Yale School of Management

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CARES Act $454 billion Emergency Fund Could add up to Much More for Businesses, States and Municipalities

April 1, 2020

The Coronavirus Aid, Relief, and Economic Security Act (“CARES Act”) that President Trump signed into law on March 27th provides $454 billion (the Emergency Fund) for the Secretary of the Treasury to make direct loans or to guarantee loans made by the Federal Reserve to assist business, states, and municipalities dealing with the pandemic. The Fed may do this through (i) purchasing obligations or other interests directly from issuers or other interests; (ii) purchasing obligations or other interests in secondary markets or otherwise; or (ii) making loans, including loans or other advances secured by collateral.

By providing the ability for the Treasury to guarantee or backstop Fed loans, the provisions create the possibility that the impact of the fund can  be leveraged up significantly as stated by Secretary Mnuchin—“We can lever up to $4 trillion to help everything from small businesses to big businesses.” Fed Chairman Powell has echoed the Secretary—"Effectively, $1 of loss-absorption is worth $10 worth of loans." Therefore the Emergency Fund could result in trillions of dollars being made available to the public. See this YPFS blog post for further discussion on the Treasury backstop.

The legislation creates great possibilities but also raises questions about limitations on the Fed’s authority. Section 4003(C)(3)(B)) of the CARES Act explicitly provides “for the avoidance of doubt” that the requirements of Section13(3) of the Federal Reserve Act would apply to any Fed program or facility relying on such funds “including requirements relating to loan collateralization, taxpayer protection, and borrower solvency.” We discuss herein the intersection of the Emergency Fund with Section 13(3).

Continue reading “CARES Act $454 billion Emergency Fund Could add up to Much More for Businesses, States and Municipalities”

Treasury Backstop for Fed Lending under CARES Act: Lessons from 2008 TALF

April 1, 2020

Section 4003(b) of the CARES Act appropriates $454 billion for the Treasury to backstop Federal Reserve (Fed) lending programs aimed at supporting credit flows to businesses, states, or municipalities in the midst of the coronavirus pandemic. 

The week before the CARES Act was signed into law, the Treasury had already used $50 billion in total from the Exchange Stabilization Fund (ESF) to backstop five Fed emergency lending programs, including the reintroduced Term Asset-Backed Securities Loan Facility (TALF). In 2008 during the Global Financial Crisis (GFC) the Treasury backstopped the first TALF using funds appropriated by Congress in the Emergency Economic Stabilization Act of 2008 (EESA).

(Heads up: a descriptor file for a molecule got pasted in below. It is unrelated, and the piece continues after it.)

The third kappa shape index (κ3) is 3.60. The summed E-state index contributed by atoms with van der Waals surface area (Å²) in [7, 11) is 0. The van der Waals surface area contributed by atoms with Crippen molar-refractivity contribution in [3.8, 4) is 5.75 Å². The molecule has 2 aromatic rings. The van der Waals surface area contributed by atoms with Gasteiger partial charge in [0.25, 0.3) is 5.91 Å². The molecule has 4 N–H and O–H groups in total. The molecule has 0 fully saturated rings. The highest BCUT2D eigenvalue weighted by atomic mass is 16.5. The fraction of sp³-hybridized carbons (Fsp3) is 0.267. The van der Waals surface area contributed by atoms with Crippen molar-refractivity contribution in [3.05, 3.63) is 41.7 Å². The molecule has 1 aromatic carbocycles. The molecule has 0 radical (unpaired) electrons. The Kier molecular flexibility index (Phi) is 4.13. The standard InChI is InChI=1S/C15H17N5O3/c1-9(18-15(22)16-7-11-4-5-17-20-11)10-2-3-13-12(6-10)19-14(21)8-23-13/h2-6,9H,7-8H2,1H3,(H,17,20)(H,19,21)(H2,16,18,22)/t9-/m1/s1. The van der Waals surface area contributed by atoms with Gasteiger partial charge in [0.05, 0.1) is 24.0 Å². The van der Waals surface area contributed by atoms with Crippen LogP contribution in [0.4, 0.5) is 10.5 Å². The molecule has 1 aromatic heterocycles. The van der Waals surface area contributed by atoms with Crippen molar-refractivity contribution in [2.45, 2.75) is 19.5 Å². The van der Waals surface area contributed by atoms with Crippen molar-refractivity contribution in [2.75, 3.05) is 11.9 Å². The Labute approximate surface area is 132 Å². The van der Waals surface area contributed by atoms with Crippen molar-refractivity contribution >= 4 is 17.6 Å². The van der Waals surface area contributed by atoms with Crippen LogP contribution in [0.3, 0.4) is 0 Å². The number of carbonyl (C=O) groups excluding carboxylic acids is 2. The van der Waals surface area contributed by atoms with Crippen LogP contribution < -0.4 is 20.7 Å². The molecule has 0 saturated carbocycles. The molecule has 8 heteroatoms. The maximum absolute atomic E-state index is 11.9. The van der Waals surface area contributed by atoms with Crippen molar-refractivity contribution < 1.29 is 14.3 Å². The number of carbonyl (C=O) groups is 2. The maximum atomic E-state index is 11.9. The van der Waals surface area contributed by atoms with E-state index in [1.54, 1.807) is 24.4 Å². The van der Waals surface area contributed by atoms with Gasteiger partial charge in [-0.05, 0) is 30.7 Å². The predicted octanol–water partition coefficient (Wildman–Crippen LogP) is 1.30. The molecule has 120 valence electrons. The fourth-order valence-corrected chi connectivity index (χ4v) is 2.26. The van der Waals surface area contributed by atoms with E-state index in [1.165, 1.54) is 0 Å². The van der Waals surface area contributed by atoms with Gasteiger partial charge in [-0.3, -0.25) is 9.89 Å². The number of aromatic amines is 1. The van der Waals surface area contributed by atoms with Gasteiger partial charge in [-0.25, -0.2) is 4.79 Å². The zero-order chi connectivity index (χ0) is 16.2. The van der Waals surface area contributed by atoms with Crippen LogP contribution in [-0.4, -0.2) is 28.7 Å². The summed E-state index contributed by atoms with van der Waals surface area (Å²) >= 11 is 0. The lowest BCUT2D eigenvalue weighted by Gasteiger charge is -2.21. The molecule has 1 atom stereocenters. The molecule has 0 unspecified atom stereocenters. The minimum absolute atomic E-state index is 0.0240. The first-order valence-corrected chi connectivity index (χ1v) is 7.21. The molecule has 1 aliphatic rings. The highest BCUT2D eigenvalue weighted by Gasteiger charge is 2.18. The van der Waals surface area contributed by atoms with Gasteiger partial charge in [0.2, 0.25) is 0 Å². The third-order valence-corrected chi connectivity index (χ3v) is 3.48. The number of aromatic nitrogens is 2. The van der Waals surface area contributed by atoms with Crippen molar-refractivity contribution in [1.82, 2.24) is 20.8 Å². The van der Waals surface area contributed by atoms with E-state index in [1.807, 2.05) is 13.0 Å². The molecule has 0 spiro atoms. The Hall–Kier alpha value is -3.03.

The Fed has yet to determine the nature of any emergency lending programs (see here for discussion on the Fed’s section 13(3) power) it will launch under this authority, but Fed Chairman Jerome Powell said on March 26 that the Fed's emergency lending powers are dependent on this Treasury backstop: “Effectively, $1 of loss-absorption is worth $10 worth of loans.” The Treasury backstop certainly extended the Fed’s lending power during GFC but what were the Treasury and Fed’s expectations in actually using this backstop? These expectations certainly influenced the design of 2008 TALF and a recent report to Congress includes the Fed’s expectation in the 2020 TALF.

Continue reading “Treasury Backstop for Fed Lending under CARES Act: Lessons from 2008 TALF”

Fed Creates Dollar Repo Facility for Central Banks, Extending Liquidity to Central Banks that Don’t Have Fed Swap Lines

April 1, 2020

On March 31, the Federal Reserve announced a dollar repo facility that will allow it to lend dollars to foreign central banks in exchange for US Treasury securities.

The temporary repurchase agreement facility for foreign and international monetary authorities, or “FIMA Repo Facility,” will allow foreign central banks to exchange US Treasuries for US dollars through overnight repurchase agreements (repos). They can then make those dollars available to companies in their own jurisdictions. 

Continue reading “Fed Creates Dollar Repo Facility for Central Banks, Extending Liquidity to Central Banks that Don’t Have Fed Swap Lines”

Authorities Restrict Short Sales during COVID-19 Crisis